Finland must publicly declare that it’s lifting an arms embargo on Turkey to win Ankara’s approval for its membership to NATO, the Turkish foreign minister said Tuesday.
Mevlut Cavusoglu made the comments ahead of visit by Finland’s Defense Minister Antti Kaikkonen, who will be discussing his nation’s bid to join the military alliance with his Turkish counterpart Hulusi Akar on Thursday.
“The Finnish defense minister’s visit to Turkey is important because we have not yet heard a statement from Finland saying they’ve lifted their arms embargo against us,” Cavusoglu told reporters. “We’re expecting such a statement from there.”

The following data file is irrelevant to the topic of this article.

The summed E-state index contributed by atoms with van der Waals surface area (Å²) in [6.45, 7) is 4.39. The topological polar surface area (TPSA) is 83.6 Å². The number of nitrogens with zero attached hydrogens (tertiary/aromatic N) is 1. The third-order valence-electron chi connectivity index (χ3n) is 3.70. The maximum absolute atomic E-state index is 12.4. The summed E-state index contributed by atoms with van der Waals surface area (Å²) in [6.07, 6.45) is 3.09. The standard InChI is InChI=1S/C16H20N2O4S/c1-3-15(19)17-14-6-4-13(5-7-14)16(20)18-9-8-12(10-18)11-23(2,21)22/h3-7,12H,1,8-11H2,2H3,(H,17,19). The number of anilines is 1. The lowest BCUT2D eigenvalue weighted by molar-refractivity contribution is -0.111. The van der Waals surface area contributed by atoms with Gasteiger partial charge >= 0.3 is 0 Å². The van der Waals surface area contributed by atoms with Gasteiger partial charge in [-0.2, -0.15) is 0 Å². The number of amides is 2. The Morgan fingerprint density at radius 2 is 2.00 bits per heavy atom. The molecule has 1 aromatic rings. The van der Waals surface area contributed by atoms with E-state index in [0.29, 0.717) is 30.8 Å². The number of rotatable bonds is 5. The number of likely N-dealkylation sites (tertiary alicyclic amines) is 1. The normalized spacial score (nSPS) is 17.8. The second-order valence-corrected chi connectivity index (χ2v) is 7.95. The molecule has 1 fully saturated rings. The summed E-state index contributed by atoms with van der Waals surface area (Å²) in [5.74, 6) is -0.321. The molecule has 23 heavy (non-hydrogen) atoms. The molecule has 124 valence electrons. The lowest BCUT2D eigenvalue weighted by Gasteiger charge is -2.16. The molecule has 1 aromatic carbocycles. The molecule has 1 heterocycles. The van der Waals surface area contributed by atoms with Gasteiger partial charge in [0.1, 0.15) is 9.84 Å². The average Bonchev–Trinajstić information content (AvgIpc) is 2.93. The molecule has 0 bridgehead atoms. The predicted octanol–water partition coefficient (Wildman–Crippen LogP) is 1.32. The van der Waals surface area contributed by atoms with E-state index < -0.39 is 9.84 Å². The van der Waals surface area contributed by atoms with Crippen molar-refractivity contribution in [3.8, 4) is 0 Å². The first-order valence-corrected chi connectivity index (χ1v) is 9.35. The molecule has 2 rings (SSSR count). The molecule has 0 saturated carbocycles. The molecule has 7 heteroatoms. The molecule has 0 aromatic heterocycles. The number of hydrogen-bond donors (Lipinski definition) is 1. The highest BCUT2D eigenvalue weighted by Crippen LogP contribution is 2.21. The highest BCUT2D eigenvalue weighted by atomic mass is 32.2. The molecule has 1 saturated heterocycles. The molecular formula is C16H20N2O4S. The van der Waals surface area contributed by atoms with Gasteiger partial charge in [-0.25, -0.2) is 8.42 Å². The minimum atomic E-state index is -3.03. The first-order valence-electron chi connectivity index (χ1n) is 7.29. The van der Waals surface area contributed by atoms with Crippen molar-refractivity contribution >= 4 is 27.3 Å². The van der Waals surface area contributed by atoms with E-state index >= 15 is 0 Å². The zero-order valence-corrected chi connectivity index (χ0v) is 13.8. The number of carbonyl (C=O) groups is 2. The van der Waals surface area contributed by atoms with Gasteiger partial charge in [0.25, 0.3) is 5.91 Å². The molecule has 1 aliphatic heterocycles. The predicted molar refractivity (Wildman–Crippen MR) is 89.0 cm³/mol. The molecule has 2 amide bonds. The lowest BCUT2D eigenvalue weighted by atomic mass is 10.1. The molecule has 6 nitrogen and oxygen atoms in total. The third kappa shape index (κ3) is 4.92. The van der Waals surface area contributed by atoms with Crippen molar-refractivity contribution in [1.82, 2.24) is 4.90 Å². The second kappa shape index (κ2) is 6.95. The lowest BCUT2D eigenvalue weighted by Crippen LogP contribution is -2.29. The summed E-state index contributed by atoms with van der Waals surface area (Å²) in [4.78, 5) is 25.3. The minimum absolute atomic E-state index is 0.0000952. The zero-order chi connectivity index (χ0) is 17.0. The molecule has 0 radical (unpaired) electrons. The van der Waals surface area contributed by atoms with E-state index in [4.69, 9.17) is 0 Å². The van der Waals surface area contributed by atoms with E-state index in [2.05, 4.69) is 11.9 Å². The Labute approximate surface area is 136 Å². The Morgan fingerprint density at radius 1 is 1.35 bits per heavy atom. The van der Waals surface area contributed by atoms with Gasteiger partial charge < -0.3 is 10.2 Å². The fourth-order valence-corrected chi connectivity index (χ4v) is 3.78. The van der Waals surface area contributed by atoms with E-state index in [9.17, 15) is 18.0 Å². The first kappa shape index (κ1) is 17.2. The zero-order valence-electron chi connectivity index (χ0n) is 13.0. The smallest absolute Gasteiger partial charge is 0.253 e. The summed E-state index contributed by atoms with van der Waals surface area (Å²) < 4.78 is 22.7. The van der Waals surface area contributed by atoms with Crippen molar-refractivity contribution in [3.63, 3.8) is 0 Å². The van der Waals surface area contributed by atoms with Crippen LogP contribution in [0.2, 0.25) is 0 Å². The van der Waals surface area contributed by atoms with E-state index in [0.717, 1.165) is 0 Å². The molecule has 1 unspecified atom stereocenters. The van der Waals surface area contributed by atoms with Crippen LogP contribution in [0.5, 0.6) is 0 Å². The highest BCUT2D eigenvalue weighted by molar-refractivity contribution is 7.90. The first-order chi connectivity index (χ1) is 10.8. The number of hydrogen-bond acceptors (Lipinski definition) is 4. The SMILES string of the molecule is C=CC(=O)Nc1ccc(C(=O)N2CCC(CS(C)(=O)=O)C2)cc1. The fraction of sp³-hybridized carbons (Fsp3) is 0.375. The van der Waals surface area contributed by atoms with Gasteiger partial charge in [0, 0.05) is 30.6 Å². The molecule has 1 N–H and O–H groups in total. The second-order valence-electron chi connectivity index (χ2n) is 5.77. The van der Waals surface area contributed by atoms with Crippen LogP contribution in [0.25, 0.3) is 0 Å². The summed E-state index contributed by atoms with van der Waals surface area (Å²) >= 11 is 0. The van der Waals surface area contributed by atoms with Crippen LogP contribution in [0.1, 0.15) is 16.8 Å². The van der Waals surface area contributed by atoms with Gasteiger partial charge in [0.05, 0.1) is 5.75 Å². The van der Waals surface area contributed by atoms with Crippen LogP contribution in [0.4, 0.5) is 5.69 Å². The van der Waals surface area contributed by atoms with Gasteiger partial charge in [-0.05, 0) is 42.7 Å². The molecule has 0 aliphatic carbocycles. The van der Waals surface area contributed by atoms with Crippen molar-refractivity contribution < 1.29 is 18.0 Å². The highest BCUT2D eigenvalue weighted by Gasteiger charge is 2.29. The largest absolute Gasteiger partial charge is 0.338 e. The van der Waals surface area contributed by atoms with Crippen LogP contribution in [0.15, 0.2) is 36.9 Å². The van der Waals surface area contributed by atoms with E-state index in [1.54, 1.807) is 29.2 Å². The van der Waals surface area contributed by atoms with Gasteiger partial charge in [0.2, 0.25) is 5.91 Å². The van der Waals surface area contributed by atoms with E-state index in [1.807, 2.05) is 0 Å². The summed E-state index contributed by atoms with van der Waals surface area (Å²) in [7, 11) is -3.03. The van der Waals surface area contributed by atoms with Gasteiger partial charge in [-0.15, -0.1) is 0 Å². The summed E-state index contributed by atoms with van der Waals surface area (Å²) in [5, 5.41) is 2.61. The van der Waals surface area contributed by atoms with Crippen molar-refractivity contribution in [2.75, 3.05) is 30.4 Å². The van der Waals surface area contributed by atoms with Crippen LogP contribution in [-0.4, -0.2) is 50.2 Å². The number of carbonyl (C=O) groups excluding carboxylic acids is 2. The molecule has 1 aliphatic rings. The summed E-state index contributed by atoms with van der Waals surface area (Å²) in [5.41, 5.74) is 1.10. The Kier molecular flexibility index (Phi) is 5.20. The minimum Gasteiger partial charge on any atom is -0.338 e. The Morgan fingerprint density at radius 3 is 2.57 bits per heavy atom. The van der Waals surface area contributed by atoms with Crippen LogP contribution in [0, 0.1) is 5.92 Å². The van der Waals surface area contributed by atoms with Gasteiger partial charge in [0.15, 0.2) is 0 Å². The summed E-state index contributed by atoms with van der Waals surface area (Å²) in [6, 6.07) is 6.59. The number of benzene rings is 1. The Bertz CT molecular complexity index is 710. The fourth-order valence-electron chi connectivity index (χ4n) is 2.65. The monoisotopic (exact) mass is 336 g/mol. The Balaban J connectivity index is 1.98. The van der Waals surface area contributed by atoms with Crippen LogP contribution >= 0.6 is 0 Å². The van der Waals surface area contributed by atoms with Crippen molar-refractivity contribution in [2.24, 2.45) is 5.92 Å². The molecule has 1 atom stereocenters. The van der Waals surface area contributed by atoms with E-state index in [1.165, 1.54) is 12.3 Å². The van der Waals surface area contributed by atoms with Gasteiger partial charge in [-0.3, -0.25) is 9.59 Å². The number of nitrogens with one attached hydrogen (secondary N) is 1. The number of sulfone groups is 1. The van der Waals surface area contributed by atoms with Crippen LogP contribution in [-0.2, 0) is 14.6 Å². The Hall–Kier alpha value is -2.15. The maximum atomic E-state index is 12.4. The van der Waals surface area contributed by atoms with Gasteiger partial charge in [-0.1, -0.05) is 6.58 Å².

Sweden and Finland abandoned their longstanding policies of military nonalignment and applied for membership in the alliance after Russian forces invaded Ukraine in February, amid concerns that Russia might target them next.
But NATO-member Turkey has been holding up Sweden and Finland’s bids to join the military alliance, accusing the two Nordic countries of ignoring threats to Turkey from Kurdish militants and other groups it considers as terrorists and pressing them to crackdown on these groups. Ankara has also been pressuring the two countries to lift a de-facto ban on weapons sales to Turkey.
Sweden announced in September that it was removing an arms embargo it had imposed on Ankara in 2019 following Turkey’s military operation against the Kurdish militia in Syria.
Turkey, which has accused the Nordic countries of ignoring threats against it from Kurdish militants and other groups that it considers as terrorists, has not endorsed their accession. The parliaments of Turkey and Hungary have yet to ratify their applications. The 28 other NATO member states have already done so.